summary judgment cannot be granted for either party on this
claim because defendants have not calculated plaintiff's
damages correctly and plaintiff has not calculated them at
all. On August 1, 2019, defendants refunded $31, 166.68 to
plaintiff under a cover letter from defendant Rodriguez who
indicated that this amount was due because “certain
administrative fees previously charged to your Plan account
for investment management services provided in the 2015,
2016, and 2017 Plan years have been reconciled.”
Defs.' Summ. J. Ex. 13. Elsewhere defendants indicate
that the administrative fees deducted from plaintiff's
account amounted to $27, 953.60. Defs.' Summ. J. Br. at
23. The difference between these figures, $3, 213.08,
presumably constitutes the “applicable lost earnings,
” id., defendants believe plaintiff is owed.
Yet defendants do not explain how they calculated this
figure. Nor does this figure appear to be
reasonable, given that “the Plan saw an annual return
of 11.64% [in 2015]; a 23.9% return . . . in 2016; a 34.76%
return . . . in 2017; and a 15.07% return . . . in
2018.” Id. at 29. Plaintiff is entitled to be
made whole, and the correct measure of plaintiff's
damages is her actual, not estimated, lost earnings. See
Schumacher v. AK Steel Corp. Ret. Accumulation Pension
Plan, 711 F.3d 675, 686 (6th Cir. 2013) (noting that
“[a]n award that fails to make the plaintiff whole due
to an inadequate compensation for her lost use of money
frustrates the purpose of ERISA's remedial
scheme”); Perez v. City Nat'l Corp., 231
F.Supp.3d 593, 595 (C.D. Cal. 2017), rev'd in part on
other grounds, Acosta v. City Nat'l Corp.,
922 F.3d 880 (9th Cir. 2019) (identifying “the
Plan's rate of return, which reflects the fluctuation of
the Plan during the relevant time period” as the
correct measure to remedy a breach of fiduciary duty).
Defendants' calculation appears to under-compensate
plaintiff; and plaintiff, for her part, has not presented
evidence showing what the correct calculation of her damages
would be. If the parties are unable to agree on the amount,
the Court shall make this determination at trial.
age discrimination claims must proceed to trial as well.
Plaintiff has produced significant, direct evidence of age
discrimination, including Rodriguez's many ageist
comments directed to plaintiff and to “old” or
“older” people generally. For example, plaintiff
testified that Rodriguez told plaintiff that she
“couldn't hire old people, black women, or smelly
people, ” and that after plaintiff turned 50 years old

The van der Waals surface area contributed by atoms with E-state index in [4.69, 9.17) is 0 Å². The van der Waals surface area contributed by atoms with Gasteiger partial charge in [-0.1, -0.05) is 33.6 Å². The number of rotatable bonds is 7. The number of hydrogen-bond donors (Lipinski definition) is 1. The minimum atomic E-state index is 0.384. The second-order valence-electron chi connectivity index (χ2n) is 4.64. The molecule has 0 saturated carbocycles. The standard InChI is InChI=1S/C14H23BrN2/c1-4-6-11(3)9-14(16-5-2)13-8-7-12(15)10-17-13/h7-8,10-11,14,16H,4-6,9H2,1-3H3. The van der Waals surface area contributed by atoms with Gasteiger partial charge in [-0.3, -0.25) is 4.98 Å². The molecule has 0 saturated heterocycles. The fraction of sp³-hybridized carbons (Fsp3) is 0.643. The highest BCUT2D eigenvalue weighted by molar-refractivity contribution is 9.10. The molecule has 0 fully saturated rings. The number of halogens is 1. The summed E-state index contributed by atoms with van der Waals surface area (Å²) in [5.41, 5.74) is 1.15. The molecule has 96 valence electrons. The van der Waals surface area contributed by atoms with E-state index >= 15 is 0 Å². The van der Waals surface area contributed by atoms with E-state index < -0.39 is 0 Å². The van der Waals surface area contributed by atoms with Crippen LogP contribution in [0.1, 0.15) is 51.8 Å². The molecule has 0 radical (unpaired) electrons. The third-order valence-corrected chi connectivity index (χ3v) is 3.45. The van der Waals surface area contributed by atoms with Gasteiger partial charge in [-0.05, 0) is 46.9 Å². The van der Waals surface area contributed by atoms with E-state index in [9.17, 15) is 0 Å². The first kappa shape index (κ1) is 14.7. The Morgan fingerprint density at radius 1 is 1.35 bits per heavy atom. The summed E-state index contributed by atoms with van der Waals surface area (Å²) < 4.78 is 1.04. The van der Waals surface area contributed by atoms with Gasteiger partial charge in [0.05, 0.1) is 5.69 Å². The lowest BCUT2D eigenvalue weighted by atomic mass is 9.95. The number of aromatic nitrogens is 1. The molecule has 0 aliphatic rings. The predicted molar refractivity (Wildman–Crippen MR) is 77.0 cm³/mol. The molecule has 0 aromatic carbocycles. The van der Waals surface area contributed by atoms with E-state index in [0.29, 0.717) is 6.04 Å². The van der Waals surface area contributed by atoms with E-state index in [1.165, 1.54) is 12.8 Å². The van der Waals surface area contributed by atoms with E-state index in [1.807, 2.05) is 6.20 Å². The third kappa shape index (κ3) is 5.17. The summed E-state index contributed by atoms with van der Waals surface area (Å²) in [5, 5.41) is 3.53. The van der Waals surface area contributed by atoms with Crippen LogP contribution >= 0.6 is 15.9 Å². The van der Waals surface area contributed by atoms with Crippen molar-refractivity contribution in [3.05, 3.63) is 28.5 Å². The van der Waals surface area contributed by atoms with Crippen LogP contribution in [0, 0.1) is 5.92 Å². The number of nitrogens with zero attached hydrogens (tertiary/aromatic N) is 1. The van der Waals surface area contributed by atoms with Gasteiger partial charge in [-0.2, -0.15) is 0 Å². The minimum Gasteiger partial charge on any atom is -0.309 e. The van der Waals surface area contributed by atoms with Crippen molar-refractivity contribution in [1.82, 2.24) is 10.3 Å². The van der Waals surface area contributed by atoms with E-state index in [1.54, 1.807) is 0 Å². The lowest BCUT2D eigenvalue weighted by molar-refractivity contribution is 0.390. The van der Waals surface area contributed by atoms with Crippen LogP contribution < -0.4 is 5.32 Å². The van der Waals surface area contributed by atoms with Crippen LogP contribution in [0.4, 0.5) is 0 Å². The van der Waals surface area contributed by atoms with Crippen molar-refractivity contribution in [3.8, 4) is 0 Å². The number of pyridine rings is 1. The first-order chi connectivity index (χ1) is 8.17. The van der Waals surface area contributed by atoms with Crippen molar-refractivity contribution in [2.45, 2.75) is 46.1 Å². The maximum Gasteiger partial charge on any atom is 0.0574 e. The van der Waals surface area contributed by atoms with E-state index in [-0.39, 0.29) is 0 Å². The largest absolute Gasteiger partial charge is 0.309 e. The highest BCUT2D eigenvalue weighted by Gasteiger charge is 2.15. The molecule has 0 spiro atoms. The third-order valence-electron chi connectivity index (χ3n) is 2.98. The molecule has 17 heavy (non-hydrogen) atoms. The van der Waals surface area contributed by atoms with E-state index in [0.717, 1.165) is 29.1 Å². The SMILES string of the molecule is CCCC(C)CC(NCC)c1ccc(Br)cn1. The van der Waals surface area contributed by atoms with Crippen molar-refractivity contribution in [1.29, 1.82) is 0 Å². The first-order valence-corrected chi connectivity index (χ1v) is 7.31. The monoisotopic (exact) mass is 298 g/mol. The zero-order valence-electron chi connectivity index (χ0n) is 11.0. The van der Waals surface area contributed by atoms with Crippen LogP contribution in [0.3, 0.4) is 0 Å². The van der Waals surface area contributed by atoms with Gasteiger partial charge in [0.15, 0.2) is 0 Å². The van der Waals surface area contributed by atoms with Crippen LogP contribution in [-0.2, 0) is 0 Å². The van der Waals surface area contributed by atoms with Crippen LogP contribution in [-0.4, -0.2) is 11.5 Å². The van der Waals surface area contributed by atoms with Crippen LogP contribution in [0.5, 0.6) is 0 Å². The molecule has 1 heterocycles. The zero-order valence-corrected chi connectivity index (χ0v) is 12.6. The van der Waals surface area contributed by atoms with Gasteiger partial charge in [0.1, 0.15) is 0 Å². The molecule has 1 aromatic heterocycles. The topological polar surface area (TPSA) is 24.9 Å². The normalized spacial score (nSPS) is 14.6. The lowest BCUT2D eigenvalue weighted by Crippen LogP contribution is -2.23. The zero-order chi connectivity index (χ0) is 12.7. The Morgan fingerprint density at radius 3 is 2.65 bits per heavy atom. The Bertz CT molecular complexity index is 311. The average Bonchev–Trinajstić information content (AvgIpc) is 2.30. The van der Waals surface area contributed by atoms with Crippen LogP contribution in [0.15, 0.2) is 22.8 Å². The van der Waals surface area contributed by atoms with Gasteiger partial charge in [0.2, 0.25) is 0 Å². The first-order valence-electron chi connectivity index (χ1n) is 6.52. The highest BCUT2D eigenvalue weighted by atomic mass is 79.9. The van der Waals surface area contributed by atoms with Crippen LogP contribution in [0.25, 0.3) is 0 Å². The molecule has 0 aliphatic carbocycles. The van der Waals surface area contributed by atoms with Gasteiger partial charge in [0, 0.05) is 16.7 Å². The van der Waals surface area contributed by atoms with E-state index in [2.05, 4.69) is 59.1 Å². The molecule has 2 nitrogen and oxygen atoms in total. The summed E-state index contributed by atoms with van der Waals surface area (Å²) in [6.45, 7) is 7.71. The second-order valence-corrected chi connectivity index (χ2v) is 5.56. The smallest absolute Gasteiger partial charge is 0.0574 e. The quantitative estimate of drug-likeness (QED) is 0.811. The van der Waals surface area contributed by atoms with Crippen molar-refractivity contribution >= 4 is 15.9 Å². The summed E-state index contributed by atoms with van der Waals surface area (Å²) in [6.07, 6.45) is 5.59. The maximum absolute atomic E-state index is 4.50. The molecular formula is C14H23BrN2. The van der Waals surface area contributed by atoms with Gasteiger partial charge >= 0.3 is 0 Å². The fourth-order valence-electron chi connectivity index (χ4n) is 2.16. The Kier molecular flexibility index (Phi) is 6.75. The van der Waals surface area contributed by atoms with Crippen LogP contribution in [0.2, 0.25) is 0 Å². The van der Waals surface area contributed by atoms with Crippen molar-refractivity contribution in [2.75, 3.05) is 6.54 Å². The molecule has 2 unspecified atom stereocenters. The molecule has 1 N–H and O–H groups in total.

he “continuously” joked about her age and about
her ankle and shoulder injuries he attributed to her age.
Pl.'s Dep. at 150-54, 174-75. Further direct evidence of
age-related discriminatory animus is Rodriguez's policy,
which he announced at a company-wide meeting in 2016,
requiring employees to retire at age 59-1/2. Rodriguez Dep.
at 229-31; Pl.'s Dep. at 147-48. Plaintiff testified that
Rodriguez told her that he instituted this policy so that he
could avoid having to deal with “older employees who
had been there for a long time [and] were losing their
memory.” Pl.'s Dep. at 181. Plaintiff told
Rodriguez that this policy was unlawful, but he dismissed her
concerns “because she's not a licensed lawyer,
” and he did not abandon the policy until he was served
with the instant lawsuit. Rodriguez Dep. at 233, 237.
Obviously, such a policy is unlawful on its face.
a jury must decide whether defendants discriminated against
plaintiff because of her age, caused her work environment to
be hostile on this basis, or retaliated against her because
of her opposition to the mandatory retirement age policy.
Plaintiff testified that she resigned in February 2018 (at
age 57) days after she discovered that Rodriguez had reduced
her salary by nearly 40%. Immediately prior to Rodriguez
making this reduction, he reminded plaintiff at a year-end
meeting in December 2017 that “it's getting close
to your retirement time [and] [y]ou've got to start
looking for your replacement.” Pl.'s Dep. at 142.
Rodriguez admits that he “let her know . . . that
she'd be done at the end of that two-year period.”
Rodriguez Dep. at 145. But the large salary reduction was
due, according to Rodriguez, to plaintiff's poor work
performance. Id. at 124-26. Rodriguez testified that
plaintiff had “checked out” and was doing a
“sucky ass job, ” id. at 126, a claim
plaintiff denies. See Pl.'s Dep. at 141;
Pl's Resp. Ex. 7. A jury must resolve the factual dispute
concerning Rodriguez's motivation in reducing
plaintiff's salary. A jury will also determine whether
Rodriguez's ageist comments and retirement policy
subjected plaintiff to a hostile work environment.
Accordingly, IT IS ORDERED that the parties' cross
motions for summary judgment are denied.
FURTHER ORDERED that defendants' motion for leave to file
a reply brief ...